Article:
For the first time since I have lived in Newton and possibly the first time in the past 19 years, the Newton Fire Department will not be holding its official, public memorial ceremony for 9/11 as it has in the past. I am sure it was a difficult decision; however like so many things this year, it is simply another gathering affected by the pandemic.
The ceremony has also typically honored NFD employees’ service. Newton Fire Chief Jarrod Wellik said they will be hosting individual ceremonies for crew members while also remembering all those who lost their lives in the 2001 attacks.
Thousands of people died that terrible day in New York, Washington, D.C. and Pennsylvania. Even though the memorial will not be held, that doesn’t mean 9/11 will be forgotten in the community, especially the Newton man, Jim Cleere, who perished in the attacks. Jim’s widow, Jean, usually attends the Newton ceremony. I can only imagine what it must have been like to lose a loved one in that way nearly two decades ago.
I don’t know the family, but I did discover a strange connection.
My sister’s husband, Justin, is a gamer. He has multiple Playstations and other gaming systems. About two years ago, he was really into finding an older PC to run some of his retro computer games. He was attempting to retrofit my sister’s and my desktop from college to run Windows 95 to get the games to work.
He got it to work somewhat, but it still wasn’t playing certain games. So he searched around Facebook for an older PC with its original operating system. He found a HP Pavilion for a reasonable price. The computer was in Newton, so he came to town and made the deal for his new-to-him machine.
Justin was excited to get it home and test it out. As he was setting it up, he found a note on it from its original owner, the name read Jim Cleere. He recognized the name, and he had a “whoa” moment. He didn’t buy it from the family, so he didn’t make the connection until he read the note.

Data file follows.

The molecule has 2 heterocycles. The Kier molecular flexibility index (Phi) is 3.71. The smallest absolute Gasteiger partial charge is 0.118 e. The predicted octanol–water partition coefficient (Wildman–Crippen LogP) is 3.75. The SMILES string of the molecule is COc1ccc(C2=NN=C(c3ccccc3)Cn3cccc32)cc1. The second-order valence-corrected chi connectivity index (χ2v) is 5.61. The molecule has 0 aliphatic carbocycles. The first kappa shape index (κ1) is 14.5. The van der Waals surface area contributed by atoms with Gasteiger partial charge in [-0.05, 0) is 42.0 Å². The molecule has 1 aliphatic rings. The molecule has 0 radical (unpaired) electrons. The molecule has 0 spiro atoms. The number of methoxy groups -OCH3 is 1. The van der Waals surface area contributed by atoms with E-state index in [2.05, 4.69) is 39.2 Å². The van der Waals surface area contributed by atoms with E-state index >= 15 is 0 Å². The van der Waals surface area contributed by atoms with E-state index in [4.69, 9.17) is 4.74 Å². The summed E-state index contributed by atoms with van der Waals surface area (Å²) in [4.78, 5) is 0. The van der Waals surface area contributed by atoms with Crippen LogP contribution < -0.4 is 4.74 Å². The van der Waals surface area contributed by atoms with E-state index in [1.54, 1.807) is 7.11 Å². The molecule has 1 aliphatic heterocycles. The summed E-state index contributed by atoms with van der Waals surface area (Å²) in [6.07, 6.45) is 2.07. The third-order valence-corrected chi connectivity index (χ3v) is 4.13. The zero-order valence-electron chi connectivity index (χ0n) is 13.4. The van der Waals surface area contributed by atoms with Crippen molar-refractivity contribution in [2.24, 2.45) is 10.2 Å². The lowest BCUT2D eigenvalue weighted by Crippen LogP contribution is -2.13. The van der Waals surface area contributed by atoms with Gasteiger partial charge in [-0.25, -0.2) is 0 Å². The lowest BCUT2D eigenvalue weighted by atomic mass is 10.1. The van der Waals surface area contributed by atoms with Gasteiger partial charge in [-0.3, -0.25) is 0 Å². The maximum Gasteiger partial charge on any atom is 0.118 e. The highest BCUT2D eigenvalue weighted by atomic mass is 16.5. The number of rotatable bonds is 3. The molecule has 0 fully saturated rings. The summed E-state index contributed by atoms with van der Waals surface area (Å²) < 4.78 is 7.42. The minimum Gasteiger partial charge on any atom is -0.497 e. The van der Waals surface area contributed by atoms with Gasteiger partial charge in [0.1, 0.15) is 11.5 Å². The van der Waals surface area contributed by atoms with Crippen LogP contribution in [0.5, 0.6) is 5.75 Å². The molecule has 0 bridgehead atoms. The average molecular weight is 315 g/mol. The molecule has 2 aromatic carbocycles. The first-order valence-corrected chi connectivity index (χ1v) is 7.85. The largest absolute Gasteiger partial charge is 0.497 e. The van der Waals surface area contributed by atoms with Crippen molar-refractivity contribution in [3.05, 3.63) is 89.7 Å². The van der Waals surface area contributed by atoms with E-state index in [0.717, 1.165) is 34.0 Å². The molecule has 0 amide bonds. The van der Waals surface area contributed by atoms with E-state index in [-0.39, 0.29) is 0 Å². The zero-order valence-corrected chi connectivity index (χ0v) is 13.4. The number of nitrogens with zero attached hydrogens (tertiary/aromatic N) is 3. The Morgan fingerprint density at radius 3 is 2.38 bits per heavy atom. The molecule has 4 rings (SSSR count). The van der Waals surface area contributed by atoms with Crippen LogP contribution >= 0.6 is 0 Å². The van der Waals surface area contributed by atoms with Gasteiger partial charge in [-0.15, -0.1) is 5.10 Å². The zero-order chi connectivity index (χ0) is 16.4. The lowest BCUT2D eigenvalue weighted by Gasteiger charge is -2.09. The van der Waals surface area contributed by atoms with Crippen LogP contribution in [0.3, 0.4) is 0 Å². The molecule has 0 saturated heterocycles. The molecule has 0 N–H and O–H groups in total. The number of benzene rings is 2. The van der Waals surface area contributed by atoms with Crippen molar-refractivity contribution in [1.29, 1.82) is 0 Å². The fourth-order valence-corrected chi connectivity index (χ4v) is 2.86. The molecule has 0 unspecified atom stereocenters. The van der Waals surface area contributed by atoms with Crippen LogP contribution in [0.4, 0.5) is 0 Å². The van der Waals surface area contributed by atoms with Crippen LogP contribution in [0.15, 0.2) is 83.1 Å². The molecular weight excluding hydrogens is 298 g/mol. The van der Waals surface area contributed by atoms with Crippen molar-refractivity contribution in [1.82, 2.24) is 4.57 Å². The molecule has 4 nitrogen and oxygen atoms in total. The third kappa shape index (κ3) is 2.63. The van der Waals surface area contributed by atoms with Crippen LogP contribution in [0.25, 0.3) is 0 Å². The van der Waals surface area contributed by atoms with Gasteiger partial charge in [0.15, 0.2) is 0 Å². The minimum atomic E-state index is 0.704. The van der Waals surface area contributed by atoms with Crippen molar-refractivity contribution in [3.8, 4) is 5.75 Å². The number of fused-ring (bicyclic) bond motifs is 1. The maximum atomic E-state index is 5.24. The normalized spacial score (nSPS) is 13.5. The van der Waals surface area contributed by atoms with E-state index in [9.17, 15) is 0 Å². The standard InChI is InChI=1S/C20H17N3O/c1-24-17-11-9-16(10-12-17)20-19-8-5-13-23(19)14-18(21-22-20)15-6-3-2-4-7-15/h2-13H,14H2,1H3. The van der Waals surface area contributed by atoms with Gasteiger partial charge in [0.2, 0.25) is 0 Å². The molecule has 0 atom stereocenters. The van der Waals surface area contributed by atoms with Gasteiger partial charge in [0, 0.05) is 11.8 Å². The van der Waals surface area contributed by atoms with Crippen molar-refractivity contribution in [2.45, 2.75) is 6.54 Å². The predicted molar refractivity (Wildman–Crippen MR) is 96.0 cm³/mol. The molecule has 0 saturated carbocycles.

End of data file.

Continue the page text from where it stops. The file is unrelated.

He told me about it, since he knew I lived in Newton. I knew the name immediately. Justin hopes he is using the computer well and in some way honoring its previous owner.
9/11 was the first major history event I was old enough to fully remember. I was a freshman in high school and the first tower was hit as we were starting band class. We all still thought it was an unfortunate accident. In study hall the next period, my teacher was listening to a news program on the radio and we heard the breaking news reports when the second plane hit. It was clearly an organized attack at that point.
I had government class the next block, and our history teacher decided not to teach the planned lesson. He said I could teach you about history, but we all need to watch history as it happens today. This was before every classroom had a television, so we had to go to the shop room to watch as events unfolded.
We saw both towers fall in the next hour. I’ll never forget that day. We as Americans came together to mourn the tragedy caused by the terror attack launched at our nation. It was felt all across the United States and even in our small town in Iowa.
We held an assembly and did what you aren’t supposed to do in school, we prayed for our nation and for those who were killed and injured in the attacks. I pray I never witness an attack like this in my lifetime again.
Contact Pam Pratt at email@example.com